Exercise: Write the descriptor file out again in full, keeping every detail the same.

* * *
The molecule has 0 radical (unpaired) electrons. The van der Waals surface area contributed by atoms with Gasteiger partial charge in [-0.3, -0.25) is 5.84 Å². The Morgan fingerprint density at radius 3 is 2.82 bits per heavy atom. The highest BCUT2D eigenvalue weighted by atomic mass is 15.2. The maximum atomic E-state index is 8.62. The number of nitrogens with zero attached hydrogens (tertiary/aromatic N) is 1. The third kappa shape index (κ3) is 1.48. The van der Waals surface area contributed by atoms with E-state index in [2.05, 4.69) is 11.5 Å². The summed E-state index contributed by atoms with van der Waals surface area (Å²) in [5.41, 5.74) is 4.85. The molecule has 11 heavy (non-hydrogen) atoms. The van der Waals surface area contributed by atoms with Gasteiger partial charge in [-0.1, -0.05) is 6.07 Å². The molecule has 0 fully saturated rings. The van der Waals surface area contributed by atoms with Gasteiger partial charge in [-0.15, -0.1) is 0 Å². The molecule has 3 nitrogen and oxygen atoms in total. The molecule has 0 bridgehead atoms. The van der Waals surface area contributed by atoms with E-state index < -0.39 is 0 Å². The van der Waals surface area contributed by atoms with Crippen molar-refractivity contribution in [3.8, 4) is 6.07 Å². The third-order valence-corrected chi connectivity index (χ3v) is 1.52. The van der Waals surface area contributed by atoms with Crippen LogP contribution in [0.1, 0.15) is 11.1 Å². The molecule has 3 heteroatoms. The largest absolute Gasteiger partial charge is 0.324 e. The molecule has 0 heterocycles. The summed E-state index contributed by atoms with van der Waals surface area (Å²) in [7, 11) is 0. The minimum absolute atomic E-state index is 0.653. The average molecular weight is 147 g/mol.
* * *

The molecule has 0 radical (unpaired) electrons. The van der Waals surface area contributed by atoms with Gasteiger partial charge in [-0.3, -0.25) is 5.84 Å². The Morgan fingerprint density at radius 3 is 2.82 bits per heavy atom. The highest BCUT2D eigenvalue weighted by atomic mass is 15.2. The maximum atomic E-state index is 8.62. The number of nitrogens with zero attached hydrogens (tertiary/aromatic N) is 1. The third kappa shape index (κ3) is 1.48. The van der Waals surface area contributed by atoms with E-state index in [2.05, 4.69) is 11.5 Å². The summed E-state index contributed by atoms with van der Waals surface area (Å²) in [5.41, 5.74) is 4.85. The molecule has 11 heavy (non-hydrogen) atoms. The van der Waals surface area contributed by atoms with Gasteiger partial charge in [-0.1, -0.05) is 6.07 Å². The molecule has 0 fully saturated rings. The van der Waals surface area contributed by atoms with Gasteiger partial charge in [-0.15, -0.1) is 0 Å². The molecule has 3 nitrogen and oxygen atoms in total. The molecule has 0 bridgehead atoms. The van der Waals surface area contributed by atoms with E-state index < -0.39 is 0 Å². The van der Waals surface area contributed by atoms with Crippen molar-refractivity contribution in [3.8, 4) is 6.07 Å². The third-order valence-corrected chi connectivity index (χ3v) is 1.52. The van der Waals surface area contributed by atoms with Crippen LogP contribution in [0.1, 0.15) is 11.1 Å². The molecule has 3 heteroatoms. The largest absolute Gasteiger partial charge is 0.324 e. The molecule has 0 heterocycles. The summed E-state index contributed by atoms with van der Waals surface area (Å²) in [7, 11) is 0. The minimum absolute atomic E-state index is 0.653. The average molecular weight is 147 g/mol.